Vietnam: Endangered large-antlered muntjac found in Quang Nam

Nhan Dan 25 May 18;

NDO/VNA – A camera trap has caught the large-antlered muntjac, one of the rarest and most threatened mammal species of Southeast Asia, for the first time in the central province of Quang Nam.

The mammal is classified as a rare and endangered animal in the red book.

The provincial Forest Protection Department said that the photographs captured two individuals, a male and a female, which are both mature and of reproductive age.

They were taken in November last year as part of a biodiversity monitoring and assessment supported by the World Wild Fund Vietnam (WWF Vietnam), US Agency for International Development (USAID), the Leibniz Institute for Zoo and Wildlife Research (Leibniz - IZW) and local authorities.

“Large-antlered muntjacs do not currently exist in captivity, so if we lose them in the wild, we lose them forever. Scientists are racing against time to save the species. Addressing the snaring crisis to protect wildlife in the forests of central Vietnam and setting up captive assurance populations are vital if we are to succeed,” said Benjamin Rawson, Conservation Director of the WWF Vietnam.

The muntjac, which was first discovered in central Ha Tinh Province in 1994, is endemic to evergreen forests in the Truong Son (Annamite) Mountains bordering Vietnam and Laos. The rare animal has been found in protected areas in the central province of Thua Thien - Hue in 2013 and in the central province of Thanh Hoa in 2016.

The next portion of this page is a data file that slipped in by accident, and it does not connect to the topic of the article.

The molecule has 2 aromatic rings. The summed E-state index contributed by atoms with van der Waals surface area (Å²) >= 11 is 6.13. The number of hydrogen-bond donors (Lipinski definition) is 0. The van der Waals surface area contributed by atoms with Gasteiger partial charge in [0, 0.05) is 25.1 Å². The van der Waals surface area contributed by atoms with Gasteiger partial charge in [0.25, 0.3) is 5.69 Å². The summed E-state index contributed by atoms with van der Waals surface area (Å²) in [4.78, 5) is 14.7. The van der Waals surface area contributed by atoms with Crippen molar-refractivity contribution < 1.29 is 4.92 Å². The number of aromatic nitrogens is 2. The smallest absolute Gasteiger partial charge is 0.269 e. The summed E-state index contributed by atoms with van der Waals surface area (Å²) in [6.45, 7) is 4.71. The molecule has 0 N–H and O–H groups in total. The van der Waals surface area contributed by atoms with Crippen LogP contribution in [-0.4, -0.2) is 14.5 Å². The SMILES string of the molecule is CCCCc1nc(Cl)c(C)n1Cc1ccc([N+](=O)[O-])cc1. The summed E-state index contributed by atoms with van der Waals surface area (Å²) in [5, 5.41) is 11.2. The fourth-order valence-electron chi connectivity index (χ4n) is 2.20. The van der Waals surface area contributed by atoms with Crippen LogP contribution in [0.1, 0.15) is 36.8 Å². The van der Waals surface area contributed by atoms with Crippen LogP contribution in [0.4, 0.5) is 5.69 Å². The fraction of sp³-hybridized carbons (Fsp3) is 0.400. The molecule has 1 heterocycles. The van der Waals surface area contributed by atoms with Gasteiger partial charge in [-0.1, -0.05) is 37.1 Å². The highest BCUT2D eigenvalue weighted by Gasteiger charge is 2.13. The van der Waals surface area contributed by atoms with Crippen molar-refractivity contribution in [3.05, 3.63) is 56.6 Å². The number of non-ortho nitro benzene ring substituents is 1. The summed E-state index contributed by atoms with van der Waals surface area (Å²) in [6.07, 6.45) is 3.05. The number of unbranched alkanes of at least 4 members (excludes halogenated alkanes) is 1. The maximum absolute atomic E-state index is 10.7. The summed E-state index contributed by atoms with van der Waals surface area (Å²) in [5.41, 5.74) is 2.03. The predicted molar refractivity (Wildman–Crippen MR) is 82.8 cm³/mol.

The tiny deer has been absent for years due to illegal snare hunting. In 2016, in response to the snare-driven decline of the species the status on the IUCN Red List of Threatened Species of the large-antlered muntjac was changed from Endangered to Critically Endangered.

The survey team is now expanding camera trapping efforts to other areas in the region, including places with high biodiversity potential in Thua Thien - Hue and the north of Quang Nam.

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